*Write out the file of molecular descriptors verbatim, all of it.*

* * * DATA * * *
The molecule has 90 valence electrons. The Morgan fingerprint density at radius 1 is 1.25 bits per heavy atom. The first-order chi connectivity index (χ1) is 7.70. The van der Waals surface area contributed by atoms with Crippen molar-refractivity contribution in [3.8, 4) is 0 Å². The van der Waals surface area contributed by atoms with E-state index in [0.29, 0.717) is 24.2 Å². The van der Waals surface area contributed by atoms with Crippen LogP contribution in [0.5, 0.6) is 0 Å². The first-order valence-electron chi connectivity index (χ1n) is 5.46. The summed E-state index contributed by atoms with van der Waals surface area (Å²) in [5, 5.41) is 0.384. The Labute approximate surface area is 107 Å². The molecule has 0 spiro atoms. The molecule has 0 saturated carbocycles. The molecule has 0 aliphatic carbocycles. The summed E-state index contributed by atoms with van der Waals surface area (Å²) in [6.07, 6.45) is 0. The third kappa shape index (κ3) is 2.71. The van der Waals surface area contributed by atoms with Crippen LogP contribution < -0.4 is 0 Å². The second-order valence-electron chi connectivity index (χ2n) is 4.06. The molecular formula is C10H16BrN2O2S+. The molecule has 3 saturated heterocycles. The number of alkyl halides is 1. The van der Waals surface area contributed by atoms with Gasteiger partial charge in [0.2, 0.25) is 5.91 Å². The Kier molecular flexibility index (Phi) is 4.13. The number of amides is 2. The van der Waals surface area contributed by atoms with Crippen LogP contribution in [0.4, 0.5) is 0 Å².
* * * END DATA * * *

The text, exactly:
The molecule has 90 valence electrons. The Morgan fingerprint density at radius 1 is 1.25 bits per heavy atom. The first-order chi connectivity index (χ1) is 7.70. The van der Waals surface area contributed by atoms with Crippen molar-refractivity contribution in [3.8, 4) is 0 Å². The van der Waals surface area contributed by atoms with E-state index in [0.29, 0.717) is 24.2 Å². The van der Waals surface area contributed by atoms with Crippen LogP contribution in [0.5, 0.6) is 0 Å². The first-order valence-electron chi connectivity index (χ1n) is 5.46. The summed E-state index contributed by atoms with van der Waals surface area (Å²) in [5, 5.41) is 0.384. The Labute approximate surface area is 107 Å². The molecule has 0 spiro atoms. The molecule has 0 saturated carbocycles. The molecule has 0 aliphatic carbocycles. The summed E-state index contributed by atoms with van der Waals surface area (Å²) in [6.07, 6.45) is 0. The third kappa shape index (κ3) is 2.71. The van der Waals surface area contributed by atoms with Crippen LogP contribution < -0.4 is 0 Å². The second-order valence-electron chi connectivity index (χ2n) is 4.06. The molecular formula is C10H16BrN2O2S+. The molecule has 3 saturated heterocycles. The number of alkyl halides is 1. The van der Waals surface area contributed by atoms with Gasteiger partial charge in [0.2, 0.25) is 5.91 Å². The Kier molecular flexibility index (Phi) is 4.13. The number of amides is 2. The van der Waals surface area contributed by atoms with Crippen LogP contribution in [0.4, 0.5) is 0 Å².